William Forsythe

William Forsythe

The mentor

Published in 2003

Widely recognized as one of the greatest living choreographers, William Forsythe has shaken up classical ballet and turned it on its head. His innovative and often provocative work offers a glimpse of what dance looks like when explored to its limits.

For Forsythe, a 53-year-old-American who has lived in Germany for 30 years, choreography is language. The ballets he creates reflect his interest in linguistics, as well as a preoccupation with science, architecture, mathematics, philosophy and literature. His starting performances question the nature of dance itself.

As a naturally agile teenager, Forsythe gyrated through the 1960s, winning competitions for dancing the twist and choreographing high school musicals. His formal dance education took shape at Jacksonville University, Florida, where he studied George Balanchine’s and Martha Graham’s techniques. Forsythe’s teachers in Florida and later New York encouraged his natural tendency to question things and to consider the complexities of time and space.

Forsythe joined the Joffrey Ballet in 1971, but left three years later when, at the age of 23, he was invited to join Germany’s prestigious Stuttgarter Ballet. He soon became resident choreographer of the company, a position he held until 1981 when he began pursuing an independent career. During the following three years he created such seminal works as Gänge for the Ballett Frankfurt and France/Dance for Rudolf Nureyev at the Paris Opera Ballet.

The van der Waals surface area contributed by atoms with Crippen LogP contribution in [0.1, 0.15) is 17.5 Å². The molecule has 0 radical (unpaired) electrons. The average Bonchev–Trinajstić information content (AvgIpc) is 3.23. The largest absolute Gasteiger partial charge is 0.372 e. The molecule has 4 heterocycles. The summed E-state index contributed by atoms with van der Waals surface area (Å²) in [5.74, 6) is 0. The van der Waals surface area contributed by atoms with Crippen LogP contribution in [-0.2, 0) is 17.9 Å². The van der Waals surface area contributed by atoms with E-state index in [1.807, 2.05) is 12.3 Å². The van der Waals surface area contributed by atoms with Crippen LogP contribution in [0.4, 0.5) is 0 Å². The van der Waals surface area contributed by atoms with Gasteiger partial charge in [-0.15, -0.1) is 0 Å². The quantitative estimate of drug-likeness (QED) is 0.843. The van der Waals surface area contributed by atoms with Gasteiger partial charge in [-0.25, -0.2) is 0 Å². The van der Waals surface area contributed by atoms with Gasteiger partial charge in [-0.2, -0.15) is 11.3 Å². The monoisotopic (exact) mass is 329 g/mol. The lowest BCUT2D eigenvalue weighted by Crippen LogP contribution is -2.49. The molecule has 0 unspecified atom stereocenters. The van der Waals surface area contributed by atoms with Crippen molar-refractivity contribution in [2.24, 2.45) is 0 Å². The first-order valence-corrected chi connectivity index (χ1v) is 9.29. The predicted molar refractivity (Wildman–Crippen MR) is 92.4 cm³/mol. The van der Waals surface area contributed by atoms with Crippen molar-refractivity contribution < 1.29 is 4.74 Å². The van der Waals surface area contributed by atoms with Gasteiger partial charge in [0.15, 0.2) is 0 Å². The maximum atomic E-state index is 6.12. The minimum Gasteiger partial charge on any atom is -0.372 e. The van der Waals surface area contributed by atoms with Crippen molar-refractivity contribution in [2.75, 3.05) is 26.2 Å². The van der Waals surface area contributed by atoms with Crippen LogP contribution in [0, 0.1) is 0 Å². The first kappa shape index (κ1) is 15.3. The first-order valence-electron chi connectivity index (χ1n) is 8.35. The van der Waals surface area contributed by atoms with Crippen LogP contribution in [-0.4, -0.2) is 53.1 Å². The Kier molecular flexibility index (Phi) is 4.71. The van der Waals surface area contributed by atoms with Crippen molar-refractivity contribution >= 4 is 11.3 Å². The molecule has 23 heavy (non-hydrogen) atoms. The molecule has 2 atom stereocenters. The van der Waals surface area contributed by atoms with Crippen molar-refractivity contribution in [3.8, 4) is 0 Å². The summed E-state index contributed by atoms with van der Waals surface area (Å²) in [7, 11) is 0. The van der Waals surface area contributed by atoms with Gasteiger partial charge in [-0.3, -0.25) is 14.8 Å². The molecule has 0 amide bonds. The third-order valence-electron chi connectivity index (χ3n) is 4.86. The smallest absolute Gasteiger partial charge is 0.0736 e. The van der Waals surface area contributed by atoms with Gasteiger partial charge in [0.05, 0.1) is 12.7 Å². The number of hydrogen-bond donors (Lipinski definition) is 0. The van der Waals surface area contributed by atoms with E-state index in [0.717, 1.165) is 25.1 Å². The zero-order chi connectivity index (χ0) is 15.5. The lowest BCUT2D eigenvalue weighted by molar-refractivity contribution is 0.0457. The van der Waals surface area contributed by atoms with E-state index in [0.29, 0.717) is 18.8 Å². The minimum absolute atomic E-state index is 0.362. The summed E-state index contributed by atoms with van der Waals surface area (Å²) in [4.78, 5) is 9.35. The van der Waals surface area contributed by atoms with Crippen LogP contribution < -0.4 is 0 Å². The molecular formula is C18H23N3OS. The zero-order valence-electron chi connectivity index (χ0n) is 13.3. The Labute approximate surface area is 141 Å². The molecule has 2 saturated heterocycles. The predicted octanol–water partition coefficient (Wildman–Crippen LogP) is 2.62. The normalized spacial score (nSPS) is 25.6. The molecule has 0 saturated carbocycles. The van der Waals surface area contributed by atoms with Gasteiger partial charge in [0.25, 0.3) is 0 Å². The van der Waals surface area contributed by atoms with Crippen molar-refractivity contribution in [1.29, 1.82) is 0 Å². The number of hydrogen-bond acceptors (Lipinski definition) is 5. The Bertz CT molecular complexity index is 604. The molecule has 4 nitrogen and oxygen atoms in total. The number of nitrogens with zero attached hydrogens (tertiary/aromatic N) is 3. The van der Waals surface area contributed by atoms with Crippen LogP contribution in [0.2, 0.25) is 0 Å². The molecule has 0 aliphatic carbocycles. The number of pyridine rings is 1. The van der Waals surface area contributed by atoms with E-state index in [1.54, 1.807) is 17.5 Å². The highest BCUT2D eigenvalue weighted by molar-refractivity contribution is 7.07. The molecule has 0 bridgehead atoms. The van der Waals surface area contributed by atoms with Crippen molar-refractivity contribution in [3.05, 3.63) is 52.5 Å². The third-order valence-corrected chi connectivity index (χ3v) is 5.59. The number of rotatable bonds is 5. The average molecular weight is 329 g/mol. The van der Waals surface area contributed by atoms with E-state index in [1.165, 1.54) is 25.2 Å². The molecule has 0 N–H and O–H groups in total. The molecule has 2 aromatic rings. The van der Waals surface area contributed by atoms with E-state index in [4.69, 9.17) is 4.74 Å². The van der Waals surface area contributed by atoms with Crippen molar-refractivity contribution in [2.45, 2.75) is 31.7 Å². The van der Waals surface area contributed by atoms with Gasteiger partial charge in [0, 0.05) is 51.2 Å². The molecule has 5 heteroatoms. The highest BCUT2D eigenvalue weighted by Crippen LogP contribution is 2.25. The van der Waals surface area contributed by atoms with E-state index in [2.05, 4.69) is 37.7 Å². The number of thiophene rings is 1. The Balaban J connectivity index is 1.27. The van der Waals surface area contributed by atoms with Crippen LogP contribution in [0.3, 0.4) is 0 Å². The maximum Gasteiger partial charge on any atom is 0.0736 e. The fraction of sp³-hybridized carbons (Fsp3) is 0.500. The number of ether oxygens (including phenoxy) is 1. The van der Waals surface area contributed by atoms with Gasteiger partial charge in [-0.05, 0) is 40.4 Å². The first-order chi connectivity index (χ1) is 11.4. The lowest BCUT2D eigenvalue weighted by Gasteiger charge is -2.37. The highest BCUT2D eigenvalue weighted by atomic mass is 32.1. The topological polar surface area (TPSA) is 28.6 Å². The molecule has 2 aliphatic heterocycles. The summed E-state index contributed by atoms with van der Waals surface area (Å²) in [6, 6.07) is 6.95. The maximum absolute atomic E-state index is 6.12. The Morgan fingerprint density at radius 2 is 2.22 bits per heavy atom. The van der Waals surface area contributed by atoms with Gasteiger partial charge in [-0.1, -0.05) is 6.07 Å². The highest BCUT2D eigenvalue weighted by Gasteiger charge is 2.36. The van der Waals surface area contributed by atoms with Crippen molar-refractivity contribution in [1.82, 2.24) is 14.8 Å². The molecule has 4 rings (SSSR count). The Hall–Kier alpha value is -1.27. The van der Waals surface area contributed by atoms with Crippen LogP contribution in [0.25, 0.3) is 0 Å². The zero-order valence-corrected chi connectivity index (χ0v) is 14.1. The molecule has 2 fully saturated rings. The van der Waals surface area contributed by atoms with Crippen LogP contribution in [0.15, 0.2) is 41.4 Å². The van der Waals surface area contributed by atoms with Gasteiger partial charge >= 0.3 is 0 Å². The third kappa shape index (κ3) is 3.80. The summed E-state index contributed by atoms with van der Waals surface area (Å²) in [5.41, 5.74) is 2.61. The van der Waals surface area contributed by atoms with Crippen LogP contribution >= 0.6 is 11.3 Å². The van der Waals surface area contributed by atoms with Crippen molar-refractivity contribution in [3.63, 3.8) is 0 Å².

Since 1984, Forsythe has directed the Ballett Frankfurt, and his large body of renowned compositions include such pieces as Artifact (1984), Impressing the Czar (1988), Limb’s Theorem (1991), The Loss of Small Detail (1991), ALIE/NA(C)TION (1992), Eidos: Telos (1995), Endless House (1999) and Kammer / Kammer (2000). He continues to develop new works for both Ballett Frankfurt and TAT (Theater am Turm) at Bockenheimer Depot in Frankfurt, where he has served as director since 1999.

In choreographing his groundbreaking works, Forsythe collaborates with his close-knit family of dancers who often devise their own variations on his radical movement techniques. “Bill is an excellent enabler,” says Dana Caspersen, Ballett Frankfurt dancer, choreographer and Forsythe’s wife. “His role in each new piece varies, as a catalyst and an editor.”

While Forsythe’s daring productions for the Ballett Frankfurt frequently combine dance and speech as part of his theatrical style, his work for such companies as the New York City Ballet and the Nederlands Dans Theater is adapted to each company’s native style. In recognition of his versatile artistry, he has been awarded many prizes and honours, from two Bessie Awards (1988 and 1998), to Germany’s Distinguished Service Cross (1997), London’s Laurence Olivier Award for Outstanding Achievement in Dance and Best New Dance Production (1999 and 2001), the Commandeur des Arts et des Lettres (1999), Ballet International Magazine’s Ballet of the Year 2000 for Kammer / Kammer and Japan’s Multimedia Grand Prix (2000). Most recently he was awarded the Wexner Prize (2002) and the Dance Magazine Award (2003).